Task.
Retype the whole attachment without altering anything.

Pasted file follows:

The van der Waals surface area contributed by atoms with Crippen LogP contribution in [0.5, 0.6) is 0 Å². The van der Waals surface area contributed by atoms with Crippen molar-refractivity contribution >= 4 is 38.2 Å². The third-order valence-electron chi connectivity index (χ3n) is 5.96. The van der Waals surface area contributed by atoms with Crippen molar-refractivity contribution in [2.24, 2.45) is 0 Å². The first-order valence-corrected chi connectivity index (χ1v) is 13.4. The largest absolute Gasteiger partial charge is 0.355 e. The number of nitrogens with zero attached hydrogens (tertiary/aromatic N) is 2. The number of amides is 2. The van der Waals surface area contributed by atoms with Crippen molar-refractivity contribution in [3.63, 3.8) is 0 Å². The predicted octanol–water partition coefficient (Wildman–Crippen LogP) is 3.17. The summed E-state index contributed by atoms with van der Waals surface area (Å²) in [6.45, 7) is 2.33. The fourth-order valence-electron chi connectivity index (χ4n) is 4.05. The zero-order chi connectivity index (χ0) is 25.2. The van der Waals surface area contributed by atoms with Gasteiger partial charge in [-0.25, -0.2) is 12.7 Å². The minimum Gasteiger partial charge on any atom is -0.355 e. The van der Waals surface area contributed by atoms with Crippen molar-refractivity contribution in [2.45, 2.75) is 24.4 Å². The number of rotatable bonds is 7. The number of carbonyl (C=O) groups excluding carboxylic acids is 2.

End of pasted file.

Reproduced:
The van der Waals surface area contributed by atoms with Crippen LogP contribution in [0.5, 0.6) is 0 Å². The van der Waals surface area contributed by atoms with Crippen molar-refractivity contribution >= 4 is 38.2 Å². The third-order valence-electron chi connectivity index (χ3n) is 5.96. The van der Waals surface area contributed by atoms with Crippen molar-refractivity contribution in [2.24, 2.45) is 0 Å². The first-order valence-corrected chi connectivity index (χ1v) is 13.4. The largest absolute Gasteiger partial charge is 0.355 e. The number of nitrogens with zero attached hydrogens (tertiary/aromatic N) is 2. The number of amides is 2. The van der Waals surface area contributed by atoms with Crippen molar-refractivity contribution in [3.63, 3.8) is 0 Å². The predicted octanol–water partition coefficient (Wildman–Crippen LogP) is 3.17. The summed E-state index contributed by atoms with van der Waals surface area (Å²) in [6.45, 7) is 2.33. The fourth-order valence-electron chi connectivity index (χ4n) is 4.05. The zero-order chi connectivity index (χ0) is 25.2. The van der Waals surface area contributed by atoms with Gasteiger partial charge in [-0.25, -0.2) is 12.7 Å². The minimum Gasteiger partial charge on any atom is -0.355 e. The van der Waals surface area contributed by atoms with Crippen molar-refractivity contribution in [2.45, 2.75) is 24.4 Å². The number of rotatable bonds is 7. The number of carbonyl (C=O) groups excluding carboxylic acids is 2.